Monday, May 26, 2008

Providing Reference Services

(Cornell graduation ceremonies on Sunday)

Almost whenever I spend time at the reference desk, I find myself thinking "there has got to be a better way." That is, a better way to provide research help to students. I've watched a student sit at a computer station and struggle, increasingly frustrated, trying to do library research, and the idea never occurs to him/her to walk over to the reference desk 10 feet away and ask the librarian for help. I know, I know, in this case it's my responsibility to stand up and walk over to him/her and ask if they need assistance, but the point is that it's not obvious to the student that I can help.

I know there are many tools besides the reference desk that librarians can use -- online chat, email, the phone -- but I don't believe those are currently satisfying the need either, and they're often more of a hassle than what's involved in a straightforward face-to-face encounter.

Is it a problem with image? Have librarians been so long considered the gatekeepers that they're not associated with patient, helpful research assistance? Is it the space -- that students go to the library to work quietly or to study (or, very rarely, to grab a book), not to find help with research? Where do they go when they start thinking about research? If it's google, we librarians need to rethink our strategy here. If it's google, we can sit at the library ref desk 24/7 and it's not going to help students.

The images that appear in my mind are these:
-a student comes to the library to use the space/ambience -- the computers, the desks, or the quiet -- and the only time they look for help is when they have computer problems.
-On the other hand, when a student sits down to start thinking about research, what she/he often needs is a librarian to help at efficiently finding the necessary information. But where's the librarian? At the library. So physical space becomes an impediment. At this point it's ideal to have a free, back and forth dialogue with the librarian, but none of the tools besides face-to-face interaction accomplishes this perfectly. Unless the student happens to be sitting in the library, the librarian is not fully reachable.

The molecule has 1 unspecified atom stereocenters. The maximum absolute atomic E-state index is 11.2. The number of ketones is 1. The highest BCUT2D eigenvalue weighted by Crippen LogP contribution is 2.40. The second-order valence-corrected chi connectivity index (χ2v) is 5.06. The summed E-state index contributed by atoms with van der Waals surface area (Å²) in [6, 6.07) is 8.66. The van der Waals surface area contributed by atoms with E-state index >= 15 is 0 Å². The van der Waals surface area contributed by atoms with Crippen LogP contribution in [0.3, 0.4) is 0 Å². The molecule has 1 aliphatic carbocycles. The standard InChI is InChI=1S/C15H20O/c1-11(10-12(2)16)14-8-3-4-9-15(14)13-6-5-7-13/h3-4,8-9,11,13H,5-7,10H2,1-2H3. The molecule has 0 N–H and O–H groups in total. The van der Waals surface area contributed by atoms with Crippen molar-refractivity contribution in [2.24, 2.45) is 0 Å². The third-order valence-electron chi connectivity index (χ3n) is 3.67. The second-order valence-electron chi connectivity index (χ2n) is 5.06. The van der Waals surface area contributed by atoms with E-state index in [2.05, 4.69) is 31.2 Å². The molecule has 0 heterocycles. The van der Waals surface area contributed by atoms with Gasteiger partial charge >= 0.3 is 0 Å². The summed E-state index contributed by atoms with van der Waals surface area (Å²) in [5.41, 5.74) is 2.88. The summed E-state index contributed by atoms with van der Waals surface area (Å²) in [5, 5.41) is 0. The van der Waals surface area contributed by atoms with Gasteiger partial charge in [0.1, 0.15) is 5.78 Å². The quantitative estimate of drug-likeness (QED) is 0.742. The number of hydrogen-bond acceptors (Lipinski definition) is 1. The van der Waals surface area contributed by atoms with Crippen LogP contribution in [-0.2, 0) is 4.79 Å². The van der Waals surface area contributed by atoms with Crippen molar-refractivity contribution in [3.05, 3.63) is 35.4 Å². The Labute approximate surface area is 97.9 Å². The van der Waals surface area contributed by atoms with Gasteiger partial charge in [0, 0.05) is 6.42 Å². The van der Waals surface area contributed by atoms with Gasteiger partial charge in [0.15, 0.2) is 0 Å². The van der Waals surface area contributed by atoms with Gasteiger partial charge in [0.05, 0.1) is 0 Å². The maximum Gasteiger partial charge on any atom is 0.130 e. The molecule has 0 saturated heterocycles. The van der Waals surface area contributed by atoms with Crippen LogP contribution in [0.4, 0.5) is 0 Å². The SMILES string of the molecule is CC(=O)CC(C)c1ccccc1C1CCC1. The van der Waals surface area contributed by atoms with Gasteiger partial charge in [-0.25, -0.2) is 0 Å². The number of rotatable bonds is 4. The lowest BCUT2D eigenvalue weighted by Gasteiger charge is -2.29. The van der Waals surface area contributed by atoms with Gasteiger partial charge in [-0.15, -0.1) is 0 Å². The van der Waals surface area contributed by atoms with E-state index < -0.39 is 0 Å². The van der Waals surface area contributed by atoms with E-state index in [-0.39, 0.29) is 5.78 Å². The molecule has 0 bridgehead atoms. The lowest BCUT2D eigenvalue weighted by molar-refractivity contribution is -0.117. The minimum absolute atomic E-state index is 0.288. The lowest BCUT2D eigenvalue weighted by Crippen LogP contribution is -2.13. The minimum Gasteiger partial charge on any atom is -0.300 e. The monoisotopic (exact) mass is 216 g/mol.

This is the challenge to librarians then: getting rid of the library building when it's not necessary for research assistance, and getting rid of the librarian when the building facilities are what's needed. 

One idea I've been working on, besides embedding librarians in online classes, is to have the librarian chat button EVERYWHERE, and not just on library pages. If students start to think about research help being available through instant messaging, maybe they'll start to use it. (And hey, it's better than nothing.) Unfortunately, turf wars being what they are, I can't imagine a 'chat with the librarian' being embraced throughout a campus community and placed on most/all pages, so I'll keep dreaming.


  1. I've used the "chat with a librarian" button at school several times, and it's usually at least given me a few ideas if not been quite helpful. If there were, for example, an "instant messenger" (AIM, gchat, whatever) screen-name I could use to contact the library at any time I would *definetely* use that. But maybe they don't want it to be that easy...

  2. I'm really glad to hear someone had a good experience with it -- which school? Cornell? I got to observe the way Cornell handles reference chat, and their whole set-up is really impressive. I know they put a ton of time and resources into the service. Unfortunately I couldn't figure out how to duplicate what they're doing given the constraints on time and resources at the other (smaller) places I've worked.

    I've thought about giving out my personal screen name (but then, would people contact me when at home or not wearing my librarian hat? ick), and I've thought about going really simple and creating an institutional account through meebo...of course then you run into only being able to provide chat hours for when the library is open.

    The U Penn library has a nice IM page, but I think chat services are often only buried in "ask a librarian." (And UPenn are huge and have lots of $$). I know the systems librarian at SUNY Delhi, and it looks like they've put a widget on their home page (bottom left). I'll have to ask her how much traffic they get.